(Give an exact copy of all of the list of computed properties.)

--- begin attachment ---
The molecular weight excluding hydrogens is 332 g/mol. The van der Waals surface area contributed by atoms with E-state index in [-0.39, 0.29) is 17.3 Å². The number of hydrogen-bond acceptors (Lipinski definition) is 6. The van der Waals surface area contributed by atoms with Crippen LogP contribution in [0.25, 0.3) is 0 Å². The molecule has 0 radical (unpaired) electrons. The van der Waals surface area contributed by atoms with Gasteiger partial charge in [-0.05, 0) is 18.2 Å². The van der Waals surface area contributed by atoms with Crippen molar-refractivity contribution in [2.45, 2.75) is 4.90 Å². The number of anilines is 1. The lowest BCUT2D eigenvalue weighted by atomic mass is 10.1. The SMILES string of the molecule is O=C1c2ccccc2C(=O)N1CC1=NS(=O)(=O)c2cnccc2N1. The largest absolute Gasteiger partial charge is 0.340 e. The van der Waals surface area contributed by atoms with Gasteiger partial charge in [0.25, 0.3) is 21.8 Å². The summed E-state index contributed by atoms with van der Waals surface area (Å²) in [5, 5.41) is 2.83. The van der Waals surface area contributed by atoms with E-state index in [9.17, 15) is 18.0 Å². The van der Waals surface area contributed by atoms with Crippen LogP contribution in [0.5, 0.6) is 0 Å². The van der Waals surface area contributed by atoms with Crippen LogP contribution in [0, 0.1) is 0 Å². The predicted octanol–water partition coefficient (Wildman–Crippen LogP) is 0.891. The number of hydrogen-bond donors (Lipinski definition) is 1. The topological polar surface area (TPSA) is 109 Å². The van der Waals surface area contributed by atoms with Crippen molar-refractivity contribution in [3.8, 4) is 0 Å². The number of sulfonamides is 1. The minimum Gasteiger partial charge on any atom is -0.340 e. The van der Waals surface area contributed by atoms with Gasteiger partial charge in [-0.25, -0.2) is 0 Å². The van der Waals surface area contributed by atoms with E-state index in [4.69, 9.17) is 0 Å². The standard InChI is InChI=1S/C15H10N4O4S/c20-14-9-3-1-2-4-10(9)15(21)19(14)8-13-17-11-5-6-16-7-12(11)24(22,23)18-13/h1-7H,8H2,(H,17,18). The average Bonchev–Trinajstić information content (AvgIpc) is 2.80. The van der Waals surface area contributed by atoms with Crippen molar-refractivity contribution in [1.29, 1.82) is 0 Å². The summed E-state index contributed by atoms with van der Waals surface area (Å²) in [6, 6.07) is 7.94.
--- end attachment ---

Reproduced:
The molecular weight excluding hydrogens is 332 g/mol. The van der Waals surface area contributed by atoms with E-state index in [-0.39, 0.29) is 17.3 Å². The number of hydrogen-bond acceptors (Lipinski definition) is 6. The van der Waals surface area contributed by atoms with Crippen LogP contribution in [0.25, 0.3) is 0 Å². The molecule has 0 radical (unpaired) electrons. The van der Waals surface area contributed by atoms with Gasteiger partial charge in [-0.05, 0) is 18.2 Å². The van der Waals surface area contributed by atoms with Crippen molar-refractivity contribution in [2.45, 2.75) is 4.90 Å². The number of anilines is 1. The lowest BCUT2D eigenvalue weighted by atomic mass is 10.1. The SMILES string of the molecule is O=C1c2ccccc2C(=O)N1CC1=NS(=O)(=O)c2cnccc2N1. The largest absolute Gasteiger partial charge is 0.340 e. The van der Waals surface area contributed by atoms with Gasteiger partial charge in [0.25, 0.3) is 21.8 Å². The summed E-state index contributed by atoms with van der Waals surface area (Å²) in [5, 5.41) is 2.83. The van der Waals surface area contributed by atoms with E-state index in [9.17, 15) is 18.0 Å². The van der Waals surface area contributed by atoms with Crippen LogP contribution in [0.5, 0.6) is 0 Å². The van der Waals surface area contributed by atoms with Crippen LogP contribution in [0, 0.1) is 0 Å². The predicted octanol–water partition coefficient (Wildman–Crippen LogP) is 0.891. The number of hydrogen-bond donors (Lipinski definition) is 1. The topological polar surface area (TPSA) is 109 Å². The van der Waals surface area contributed by atoms with Crippen molar-refractivity contribution in [3.8, 4) is 0 Å². The number of sulfonamides is 1. The minimum Gasteiger partial charge on any atom is -0.340 e. The van der Waals surface area contributed by atoms with Gasteiger partial charge in [-0.25, -0.2) is 0 Å². The van der Waals surface area contributed by atoms with E-state index in [4.69, 9.17) is 0 Å². The standard InChI is InChI=1S/C15H10N4O4S/c20-14-9-3-1-2-4-10(9)15(21)19(14)8-13-17-11-5-6-16-7-12(11)24(22,23)18-13/h1-7H,8H2,(H,17,18). The average Bonchev–Trinajstić information content (AvgIpc) is 2.80. The van der Waals surface area contributed by atoms with Crippen molar-refractivity contribution in [1.29, 1.82) is 0 Å². The summed E-state index contributed by atoms with van der Waals surface area (Å²) in [6, 6.07) is 7.94.